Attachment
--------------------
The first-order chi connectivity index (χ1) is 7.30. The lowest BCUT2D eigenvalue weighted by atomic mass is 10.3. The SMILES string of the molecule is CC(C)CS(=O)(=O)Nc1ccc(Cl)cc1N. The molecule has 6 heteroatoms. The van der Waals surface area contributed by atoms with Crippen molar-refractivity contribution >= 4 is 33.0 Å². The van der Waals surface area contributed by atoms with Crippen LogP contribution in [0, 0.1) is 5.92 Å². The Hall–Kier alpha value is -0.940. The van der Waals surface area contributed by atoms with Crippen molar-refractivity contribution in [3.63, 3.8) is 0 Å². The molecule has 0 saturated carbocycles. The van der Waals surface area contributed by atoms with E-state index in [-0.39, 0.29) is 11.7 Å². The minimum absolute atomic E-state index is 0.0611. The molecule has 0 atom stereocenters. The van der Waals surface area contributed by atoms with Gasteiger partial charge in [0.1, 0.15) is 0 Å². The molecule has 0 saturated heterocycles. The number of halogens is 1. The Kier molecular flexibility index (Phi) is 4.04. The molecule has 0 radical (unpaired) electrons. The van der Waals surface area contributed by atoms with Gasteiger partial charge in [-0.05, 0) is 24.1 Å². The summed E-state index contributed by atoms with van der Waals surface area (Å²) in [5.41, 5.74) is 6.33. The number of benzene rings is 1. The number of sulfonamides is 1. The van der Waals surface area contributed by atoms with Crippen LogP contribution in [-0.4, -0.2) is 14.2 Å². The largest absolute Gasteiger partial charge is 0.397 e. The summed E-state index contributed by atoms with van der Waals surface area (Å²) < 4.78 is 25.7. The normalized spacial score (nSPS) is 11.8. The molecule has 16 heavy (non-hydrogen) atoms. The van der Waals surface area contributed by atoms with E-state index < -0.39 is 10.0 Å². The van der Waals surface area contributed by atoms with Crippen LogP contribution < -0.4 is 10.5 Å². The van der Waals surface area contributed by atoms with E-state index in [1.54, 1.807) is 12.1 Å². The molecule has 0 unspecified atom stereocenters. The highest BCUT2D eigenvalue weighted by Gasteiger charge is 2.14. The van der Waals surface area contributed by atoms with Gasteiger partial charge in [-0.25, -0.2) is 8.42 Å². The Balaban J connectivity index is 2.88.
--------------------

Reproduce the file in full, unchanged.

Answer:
The first-order chi connectivity index (χ1) is 7.30. The lowest BCUT2D eigenvalue weighted by atomic mass is 10.3. The SMILES string of the molecule is CC(C)CS(=O)(=O)Nc1ccc(Cl)cc1N. The molecule has 6 heteroatoms. The van der Waals surface area contributed by atoms with Crippen molar-refractivity contribution >= 4 is 33.0 Å². The van der Waals surface area contributed by atoms with Crippen LogP contribution in [0, 0.1) is 5.92 Å². The Hall–Kier alpha value is -0.940. The van der Waals surface area contributed by atoms with Crippen molar-refractivity contribution in [3.63, 3.8) is 0 Å². The molecule has 0 saturated carbocycles. The van der Waals surface area contributed by atoms with E-state index in [-0.39, 0.29) is 11.7 Å². The minimum absolute atomic E-state index is 0.0611. The molecule has 0 atom stereocenters. The van der Waals surface area contributed by atoms with Gasteiger partial charge in [0.1, 0.15) is 0 Å². The molecule has 0 saturated heterocycles. The number of halogens is 1. The Kier molecular flexibility index (Phi) is 4.04. The molecule has 0 radical (unpaired) electrons. The van der Waals surface area contributed by atoms with Gasteiger partial charge in [-0.05, 0) is 24.1 Å². The summed E-state index contributed by atoms with van der Waals surface area (Å²) in [5.41, 5.74) is 6.33. The number of benzene rings is 1. The number of sulfonamides is 1. The van der Waals surface area contributed by atoms with Crippen LogP contribution in [-0.4, -0.2) is 14.2 Å². The largest absolute Gasteiger partial charge is 0.397 e. The summed E-state index contributed by atoms with van der Waals surface area (Å²) < 4.78 is 25.7. The normalized spacial score (nSPS) is 11.8. The molecule has 16 heavy (non-hydrogen) atoms. The van der Waals surface area contributed by atoms with E-state index < -0.39 is 10.0 Å². The van der Waals surface area contributed by atoms with Crippen LogP contribution < -0.4 is 10.5 Å². The van der Waals surface area contributed by atoms with E-state index in [1.54, 1.807) is 12.1 Å². The molecule has 0 unspecified atom stereocenters. The highest BCUT2D eigenvalue weighted by Gasteiger charge is 2.14. The van der Waals surface area contributed by atoms with Gasteiger partial charge in [-0.25, -0.2) is 8.42 Å². The Balaban J connectivity index is 2.88.